– complained that upon request for subsequent re-transfer of the shares, the third party failed to do so;

    and, consequently,

    – asked the Court of Milan to ascertain and declare its capacity as the beneficial owner of the shareholding and to order the company to immediately transcribe the said shareholding in the Company Register (with the consequent reduction of the shareholdings formally held by third parties).


    The Court of Milan rejected the application, without entering into the merits of the dispute, applying the criterion of the ‘most enforceable grounds’ and recalling – in this regard – the indications of the Court of Cassation on the differences between fiduciary registration of shares and fictitious interposition of persons (and consequent remedies available in court).


    According to the judges of legitimacy, in fact, “the apparent attribution of the right of ownership to a person other than the person who intends to retain its effective availability may occur either by fictitious interposition, falling within the scheme of the simulated transaction, or by real interposition, instrumental or not with respect to a trust transaction.”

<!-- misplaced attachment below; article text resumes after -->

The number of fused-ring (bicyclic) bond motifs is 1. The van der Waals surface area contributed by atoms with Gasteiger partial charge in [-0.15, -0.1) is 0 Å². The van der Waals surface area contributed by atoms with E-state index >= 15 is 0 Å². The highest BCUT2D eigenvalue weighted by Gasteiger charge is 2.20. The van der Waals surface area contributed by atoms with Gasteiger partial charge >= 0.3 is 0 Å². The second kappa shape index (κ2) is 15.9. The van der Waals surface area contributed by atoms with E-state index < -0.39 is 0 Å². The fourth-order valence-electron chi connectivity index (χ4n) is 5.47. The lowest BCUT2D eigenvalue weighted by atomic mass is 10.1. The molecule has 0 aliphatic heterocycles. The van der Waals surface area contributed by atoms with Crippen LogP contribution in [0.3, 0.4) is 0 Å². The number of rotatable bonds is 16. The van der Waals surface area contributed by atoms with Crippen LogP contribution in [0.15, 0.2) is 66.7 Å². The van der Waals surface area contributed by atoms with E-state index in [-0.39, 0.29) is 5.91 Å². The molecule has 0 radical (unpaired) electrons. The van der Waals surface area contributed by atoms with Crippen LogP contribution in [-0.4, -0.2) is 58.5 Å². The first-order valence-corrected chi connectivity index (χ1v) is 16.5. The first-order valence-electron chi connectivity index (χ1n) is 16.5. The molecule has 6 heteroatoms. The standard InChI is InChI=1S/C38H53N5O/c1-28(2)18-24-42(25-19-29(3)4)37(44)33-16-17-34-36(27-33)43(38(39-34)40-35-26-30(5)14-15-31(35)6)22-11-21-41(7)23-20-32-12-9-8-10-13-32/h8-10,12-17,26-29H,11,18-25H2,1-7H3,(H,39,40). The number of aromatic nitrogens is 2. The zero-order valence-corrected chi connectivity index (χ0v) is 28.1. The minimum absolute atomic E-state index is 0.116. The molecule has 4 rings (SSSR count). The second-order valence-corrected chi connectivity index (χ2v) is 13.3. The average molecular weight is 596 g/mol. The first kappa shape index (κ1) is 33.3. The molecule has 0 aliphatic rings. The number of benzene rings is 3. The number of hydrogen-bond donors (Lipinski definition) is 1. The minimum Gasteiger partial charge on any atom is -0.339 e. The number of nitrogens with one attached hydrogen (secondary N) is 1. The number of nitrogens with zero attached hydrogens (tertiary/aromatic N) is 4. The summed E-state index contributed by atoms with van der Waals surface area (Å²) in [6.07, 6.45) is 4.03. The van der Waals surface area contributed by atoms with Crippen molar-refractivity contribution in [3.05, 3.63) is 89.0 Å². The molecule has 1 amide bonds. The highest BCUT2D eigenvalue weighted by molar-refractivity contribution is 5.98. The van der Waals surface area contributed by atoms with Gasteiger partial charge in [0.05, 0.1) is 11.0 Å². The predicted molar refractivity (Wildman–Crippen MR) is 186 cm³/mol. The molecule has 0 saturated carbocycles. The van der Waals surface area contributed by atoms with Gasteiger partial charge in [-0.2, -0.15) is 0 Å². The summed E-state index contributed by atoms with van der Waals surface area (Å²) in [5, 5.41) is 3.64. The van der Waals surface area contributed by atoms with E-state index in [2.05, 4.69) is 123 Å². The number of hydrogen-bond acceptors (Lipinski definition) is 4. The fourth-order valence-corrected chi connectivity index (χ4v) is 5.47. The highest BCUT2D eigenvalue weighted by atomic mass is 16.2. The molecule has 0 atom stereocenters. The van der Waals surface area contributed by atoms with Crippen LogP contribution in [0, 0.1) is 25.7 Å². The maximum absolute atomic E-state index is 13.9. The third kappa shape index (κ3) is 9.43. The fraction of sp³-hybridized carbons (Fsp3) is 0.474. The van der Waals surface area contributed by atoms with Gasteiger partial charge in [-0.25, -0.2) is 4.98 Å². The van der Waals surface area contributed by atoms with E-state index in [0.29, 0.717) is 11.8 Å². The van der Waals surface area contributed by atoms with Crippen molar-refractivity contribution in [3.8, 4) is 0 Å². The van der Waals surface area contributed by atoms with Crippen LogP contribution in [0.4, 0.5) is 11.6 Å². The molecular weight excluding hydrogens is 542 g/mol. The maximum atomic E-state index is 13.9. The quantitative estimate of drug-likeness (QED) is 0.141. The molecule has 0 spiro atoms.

However, whereas in a fictitious interposition there is a manifestation of a transaction that differs from the one actually intended (a so-called simulated contract), with the understanding that it is ineffective, in the case of a fiduciary registration there is the real interposition of a third party with a legal transaction that must be considered valid and effective, albeit on the assumption that the contracting party is obliged to make a further transfer in favor of the actual beneficiary of the relationship (Court of Cassation, Sec. II, 20/07/2020, no. 15385).


    In accordance with this indication, the Court of Milan therefore rejected the claim, pointing out that in the case in question it was the same plaintiff that had confirmed the operation of the shares’ registration in the hands of third parties as “fiduciary” and could not, therefore, accept the request for the mere verification of the shareholder’s role proposed by the plaintiff since “the transfer by a trust deed entails a real transfer of ownership of the shares, with the addition of a commitment to their re-transfer” and “the only way to regain the shares, subsisting all the prerequisites, is to act pursuant to Art. 2932 of the Civil Code“, i.e. by a constitutive action aimed at obtaining a judgment in lieu of the non-concluded re-transfer agreement.


    Having presented a fiduciary registration of shares (and not a fictitious interposition of a person), the plaintiff could not therefore declare to be (and be declared by the Court) the owner of the shares, but – in view of the completion of a real and effective legal transaction in favor of third party ‘trustees’ – should have acted to obtain a ruling on the formal transfer of the same in its favor.